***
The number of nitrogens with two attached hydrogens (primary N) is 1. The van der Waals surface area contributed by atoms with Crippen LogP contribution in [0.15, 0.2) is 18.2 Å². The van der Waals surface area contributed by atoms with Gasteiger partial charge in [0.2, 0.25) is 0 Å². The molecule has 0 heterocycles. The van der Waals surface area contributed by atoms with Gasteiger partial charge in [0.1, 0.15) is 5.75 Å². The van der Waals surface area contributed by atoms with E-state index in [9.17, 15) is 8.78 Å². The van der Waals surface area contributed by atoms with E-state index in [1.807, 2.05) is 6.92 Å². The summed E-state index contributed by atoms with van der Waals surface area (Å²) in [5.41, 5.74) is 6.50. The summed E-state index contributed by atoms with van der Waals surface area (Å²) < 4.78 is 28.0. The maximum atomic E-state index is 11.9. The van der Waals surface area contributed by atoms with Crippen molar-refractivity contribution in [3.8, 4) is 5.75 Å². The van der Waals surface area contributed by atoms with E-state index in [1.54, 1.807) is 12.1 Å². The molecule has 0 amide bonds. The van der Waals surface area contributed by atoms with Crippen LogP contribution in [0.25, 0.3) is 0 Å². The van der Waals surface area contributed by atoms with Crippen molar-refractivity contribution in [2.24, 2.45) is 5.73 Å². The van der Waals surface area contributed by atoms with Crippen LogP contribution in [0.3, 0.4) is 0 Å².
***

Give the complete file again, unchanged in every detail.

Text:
The number of nitrogens with two attached hydrogens (primary N) is 1. The van der Waals surface area contributed by atoms with Crippen LogP contribution in [0.15, 0.2) is 18.2 Å². The van der Waals surface area contributed by atoms with Gasteiger partial charge in [0.2, 0.25) is 0 Å². The molecule has 0 heterocycles. The van der Waals surface area contributed by atoms with Gasteiger partial charge in [0.1, 0.15) is 5.75 Å². The van der Waals surface area contributed by atoms with E-state index in [9.17, 15) is 8.78 Å². The van der Waals surface area contributed by atoms with E-state index in [1.807, 2.05) is 6.92 Å². The summed E-state index contributed by atoms with van der Waals surface area (Å²) in [5.41, 5.74) is 6.50. The summed E-state index contributed by atoms with van der Waals surface area (Å²) < 4.78 is 28.0. The maximum atomic E-state index is 11.9. The van der Waals surface area contributed by atoms with Crippen molar-refractivity contribution in [3.8, 4) is 5.75 Å². The van der Waals surface area contributed by atoms with E-state index in [1.54, 1.807) is 12.1 Å². The molecule has 0 amide bonds. The van der Waals surface area contributed by atoms with Crippen LogP contribution in [0.25, 0.3) is 0 Å². The van der Waals surface area contributed by atoms with Crippen molar-refractivity contribution in [2.24, 2.45) is 5.73 Å². The van der Waals surface area contributed by atoms with Crippen LogP contribution in [0.3, 0.4) is 0 Å².